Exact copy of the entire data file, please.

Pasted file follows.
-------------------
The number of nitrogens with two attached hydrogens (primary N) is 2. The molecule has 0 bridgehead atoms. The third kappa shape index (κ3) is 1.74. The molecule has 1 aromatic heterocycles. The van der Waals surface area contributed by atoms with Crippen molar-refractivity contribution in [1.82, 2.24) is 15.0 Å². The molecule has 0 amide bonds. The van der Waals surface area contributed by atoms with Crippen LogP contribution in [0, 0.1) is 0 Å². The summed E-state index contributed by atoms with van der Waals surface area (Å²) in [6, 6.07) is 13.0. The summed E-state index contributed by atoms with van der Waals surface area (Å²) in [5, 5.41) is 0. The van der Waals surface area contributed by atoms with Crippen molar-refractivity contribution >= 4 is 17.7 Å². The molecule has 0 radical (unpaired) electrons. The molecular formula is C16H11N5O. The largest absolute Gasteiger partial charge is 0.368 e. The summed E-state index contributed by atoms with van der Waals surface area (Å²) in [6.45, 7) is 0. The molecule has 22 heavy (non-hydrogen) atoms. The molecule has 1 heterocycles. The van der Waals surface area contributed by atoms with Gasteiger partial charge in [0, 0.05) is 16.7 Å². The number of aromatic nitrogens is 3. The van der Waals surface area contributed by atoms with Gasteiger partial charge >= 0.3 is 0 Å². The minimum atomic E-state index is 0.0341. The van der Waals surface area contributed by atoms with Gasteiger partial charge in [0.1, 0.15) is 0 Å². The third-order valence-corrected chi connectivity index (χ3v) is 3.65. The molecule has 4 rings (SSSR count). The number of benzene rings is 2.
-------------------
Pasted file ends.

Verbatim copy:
The number of nitrogens with two attached hydrogens (primary N) is 2. The molecule has 0 bridgehead atoms. The third kappa shape index (κ3) is 1.74. The molecule has 1 aromatic heterocycles. The van der Waals surface area contributed by atoms with Crippen molar-refractivity contribution in [1.82, 2.24) is 15.0 Å². The molecule has 0 amide bonds. The van der Waals surface area contributed by atoms with Crippen LogP contribution in [0, 0.1) is 0 Å². The summed E-state index contributed by atoms with van der Waals surface area (Å²) in [6, 6.07) is 13.0. The summed E-state index contributed by atoms with van der Waals surface area (Å²) in [5, 5.41) is 0. The van der Waals surface area contributed by atoms with Crippen molar-refractivity contribution >= 4 is 17.7 Å². The molecule has 0 radical (unpaired) electrons. The molecular formula is C16H11N5O. The largest absolute Gasteiger partial charge is 0.368 e. The summed E-state index contributed by atoms with van der Waals surface area (Å²) in [6.45, 7) is 0. The molecule has 22 heavy (non-hydrogen) atoms. The molecule has 1 heterocycles. The van der Waals surface area contributed by atoms with Gasteiger partial charge in [0, 0.05) is 16.7 Å². The number of aromatic nitrogens is 3. The van der Waals surface area contributed by atoms with Gasteiger partial charge >= 0.3 is 0 Å². The minimum atomic E-state index is 0.0341. The van der Waals surface area contributed by atoms with Gasteiger partial charge in [0.1, 0.15) is 0 Å². The third-order valence-corrected chi connectivity index (χ3v) is 3.65. The molecule has 4 rings (SSSR count). The number of benzene rings is 2.